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Florida passes new rules on two iconic fish. One's now easier to catch

In this archival photo, people stand and squat next to their catch of giant goliath grouper fish.
Monroe County Public Library
Goliath grouper were among the prized catches for charter boats, including the Gulfstream captained by Tommy Lones in Key West in the 1950s. Wright Langley Collection.

Florida wildlife managers adopted new rules Thursday that loosen restrictions for one of the state’s most iconic fish and tighten them for another.

As expected, the Florida Fish and Wildlife Conservation Commission approved a controversial rule for goliath grouper that will allow limited fishing for the first time in 30 years. The giant fish nearly went extinct in the 1980s following decades of heavy fishing on reefs where they hunker down and grow to several hundred pounds or more, invincible to most predators.

Under the rule, up to 200 fish can be caught and kept along the Gulf coast and in Atlantic waters north of Martin County each year. The brief spring season lasts from March to May.

The commission excluded most of southeast Florida and the Dry Tortugas in an attempt to protect grouper that inhabit the state’s ailing reef and which draw divers from around the world. The grouper must be between 24 to 36 inches.

“It's not our job just to take away, it's our job to rebuild,” said Commissioner Robert Spottswood, who represents the Keys. “We have a stock that is rebuilding, and rebuilding in a way that allows a highly regulated limited take.”

By the 1980s, the number of goliath groupers had plundered under heavy fishing, as depicted in this 1987 image. Collection of Don DeMaria.
Monroe County Public Library
By the 1980s, the number of goliath groupers had plummeted under heavy fishing, as depicted in this image from 1987. Collection of Don DeMaria.

Commissioners also tightened restrictions on popular dolphin fish, or mahi-mahi, hoping to send a message to federal fishery managers who manage the population that migrates from New England to South America.

Since the 1990s, catch numbers have plummeted. Numbers hit a high of nearly 30 million pounds in 1997 but dropped to just 5 million pounds in 2020.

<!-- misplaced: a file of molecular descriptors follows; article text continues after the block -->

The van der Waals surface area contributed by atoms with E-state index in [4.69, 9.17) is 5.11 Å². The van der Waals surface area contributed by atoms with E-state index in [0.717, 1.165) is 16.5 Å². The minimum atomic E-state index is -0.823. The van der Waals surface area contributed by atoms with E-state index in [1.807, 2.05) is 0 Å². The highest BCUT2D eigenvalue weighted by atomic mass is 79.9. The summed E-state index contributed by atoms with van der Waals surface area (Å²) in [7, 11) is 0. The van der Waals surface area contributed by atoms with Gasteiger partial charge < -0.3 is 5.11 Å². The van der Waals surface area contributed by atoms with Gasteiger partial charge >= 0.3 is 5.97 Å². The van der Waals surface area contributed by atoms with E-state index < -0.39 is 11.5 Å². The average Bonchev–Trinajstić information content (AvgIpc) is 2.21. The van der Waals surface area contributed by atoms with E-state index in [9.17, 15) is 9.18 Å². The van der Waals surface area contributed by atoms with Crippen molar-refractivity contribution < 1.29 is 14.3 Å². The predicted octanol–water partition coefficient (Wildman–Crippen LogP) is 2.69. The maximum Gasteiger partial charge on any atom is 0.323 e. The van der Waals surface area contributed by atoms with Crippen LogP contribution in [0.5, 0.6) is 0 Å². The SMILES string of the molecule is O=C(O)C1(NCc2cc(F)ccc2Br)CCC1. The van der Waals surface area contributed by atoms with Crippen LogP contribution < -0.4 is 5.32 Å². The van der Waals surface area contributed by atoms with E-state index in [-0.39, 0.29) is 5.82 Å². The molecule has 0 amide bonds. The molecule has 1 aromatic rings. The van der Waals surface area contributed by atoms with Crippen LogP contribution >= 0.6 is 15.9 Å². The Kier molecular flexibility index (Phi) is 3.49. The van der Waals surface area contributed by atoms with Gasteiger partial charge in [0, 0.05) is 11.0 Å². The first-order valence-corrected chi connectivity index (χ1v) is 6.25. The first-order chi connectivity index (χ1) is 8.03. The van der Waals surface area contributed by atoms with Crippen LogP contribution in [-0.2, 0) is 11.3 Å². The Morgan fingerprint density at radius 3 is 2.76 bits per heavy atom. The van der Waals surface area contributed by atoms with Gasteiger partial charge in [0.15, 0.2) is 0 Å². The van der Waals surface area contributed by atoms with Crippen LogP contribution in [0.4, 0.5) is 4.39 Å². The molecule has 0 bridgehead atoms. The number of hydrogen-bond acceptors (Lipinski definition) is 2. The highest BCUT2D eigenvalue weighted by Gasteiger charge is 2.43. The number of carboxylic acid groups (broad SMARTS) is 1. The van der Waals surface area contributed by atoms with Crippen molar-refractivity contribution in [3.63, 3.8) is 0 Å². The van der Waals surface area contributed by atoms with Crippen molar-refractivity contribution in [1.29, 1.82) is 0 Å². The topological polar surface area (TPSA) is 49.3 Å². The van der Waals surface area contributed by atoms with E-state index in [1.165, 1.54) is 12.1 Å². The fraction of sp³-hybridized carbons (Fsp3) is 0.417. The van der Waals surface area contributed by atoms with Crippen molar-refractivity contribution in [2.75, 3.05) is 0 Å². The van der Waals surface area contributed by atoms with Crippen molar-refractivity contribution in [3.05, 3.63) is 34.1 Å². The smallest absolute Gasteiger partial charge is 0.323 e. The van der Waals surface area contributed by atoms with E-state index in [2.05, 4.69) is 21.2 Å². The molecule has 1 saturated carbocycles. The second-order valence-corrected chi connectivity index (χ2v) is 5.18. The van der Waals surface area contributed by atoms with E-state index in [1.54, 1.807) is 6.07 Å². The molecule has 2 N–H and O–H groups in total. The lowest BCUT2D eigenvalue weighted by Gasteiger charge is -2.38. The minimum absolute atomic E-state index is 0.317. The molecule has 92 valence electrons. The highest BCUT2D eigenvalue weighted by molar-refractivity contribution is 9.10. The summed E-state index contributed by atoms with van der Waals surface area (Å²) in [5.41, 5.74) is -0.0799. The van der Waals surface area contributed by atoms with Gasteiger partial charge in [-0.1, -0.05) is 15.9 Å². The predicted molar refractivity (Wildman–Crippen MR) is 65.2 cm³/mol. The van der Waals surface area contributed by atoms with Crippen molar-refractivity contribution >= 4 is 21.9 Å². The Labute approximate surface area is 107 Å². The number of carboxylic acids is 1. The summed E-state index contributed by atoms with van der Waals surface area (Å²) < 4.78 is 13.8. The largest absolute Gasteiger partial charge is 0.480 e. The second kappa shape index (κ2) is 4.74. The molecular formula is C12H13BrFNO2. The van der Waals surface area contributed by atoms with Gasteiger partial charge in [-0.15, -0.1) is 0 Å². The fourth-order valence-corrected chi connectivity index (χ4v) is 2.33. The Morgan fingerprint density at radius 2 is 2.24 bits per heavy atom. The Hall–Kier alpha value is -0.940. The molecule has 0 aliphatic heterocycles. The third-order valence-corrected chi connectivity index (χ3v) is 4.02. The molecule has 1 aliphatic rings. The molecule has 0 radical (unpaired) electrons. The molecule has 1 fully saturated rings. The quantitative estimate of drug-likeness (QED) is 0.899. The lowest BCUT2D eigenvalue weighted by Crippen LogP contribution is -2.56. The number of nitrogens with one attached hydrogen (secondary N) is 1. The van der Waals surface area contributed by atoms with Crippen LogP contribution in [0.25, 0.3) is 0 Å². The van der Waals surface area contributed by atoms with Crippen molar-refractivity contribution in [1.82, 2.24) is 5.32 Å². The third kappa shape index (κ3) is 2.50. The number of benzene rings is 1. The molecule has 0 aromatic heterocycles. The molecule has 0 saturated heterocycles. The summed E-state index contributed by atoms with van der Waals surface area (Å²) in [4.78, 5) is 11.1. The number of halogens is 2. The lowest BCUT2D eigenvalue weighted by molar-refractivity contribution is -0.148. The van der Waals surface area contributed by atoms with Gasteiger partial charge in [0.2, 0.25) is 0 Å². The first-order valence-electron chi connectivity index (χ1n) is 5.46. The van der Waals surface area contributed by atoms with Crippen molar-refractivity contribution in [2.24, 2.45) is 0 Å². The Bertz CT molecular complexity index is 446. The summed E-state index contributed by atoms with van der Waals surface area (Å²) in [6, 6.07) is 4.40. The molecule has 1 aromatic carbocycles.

Under the new rule, anglers in state waters can keep just five dolphin, down from 10. The number for private recreational boats was also halved, from a total of 60 fish to 30 fish.

“For years we've been asking for help to stop the long-lining activities and other things that may or may not be causing this,” Spottswood said. “This is a big fishery that's not just Florida. But whatever is causing this decrease in the abundance of the fishery, fish size, etc., we need to figure it out and we need federal help to do it.”

While the restrictions in dolphin fishing drew little opposition, loosening protections for goliath grouper have drawn fierce criticism. The state began considering the move about five years ago as grumbling grew louder about massive goliaths on reefs gobbling up catches, but kept fishing off-limits.

The rule spared the largest fish, setting a limit that essentially includes only juveniles to reduce the risk to reproductive adults, but the rule is still drawing criticism.

“A 24- to 36-inch Goliath is not desirable, nor has it even reached maturity,” said Meaghan Emory with the Florida Skindivers Association. “Regulations are typically intended to protect these smaller fish to allow them the opportunity to contribute to the spawning population and the genetic diversity of the stock.”

Fishing permits will be awarded by lottery and cost $150 for residents and $500 for non-residents. Only 50 fish can be caught in Everglades National Park, whose waters include Florida Bay and parts of Southwest Florida.

The commission also faced criticism for making the decision without enough information about goliaths. Commissioners say collecting data from anglers will help fill that gap, but scientists say there are better ways to document information.

“There has simply not been an acceptable method proposed to measure any impact of harvest. Neither has there been a thorough economic assessment to estimate the loss of revenue from a thwarted recovery,” said Chris Malinowski, director of research and ocean conservation at the Ocean First Institute and one of a hundred scientists who signed a letter opposing the rule.

Even with protections, Malinowski said the number of goliaths have continued to decline.

“Managing based on assumption and not sound science is not an effective or responsible way to manage wildlife in modern society,” he said. “We know better and frankly, we can do better.”

The new goliath rule is scheduled to go into effect in 2023. The dolphin rule becomes effective May 1.

Jenny Staletovich is WLRN's Environment Editor. She has been a journalist working in Florida for nearly 20 years. Contact Jenny at jstaletovich@wlrnnews.org
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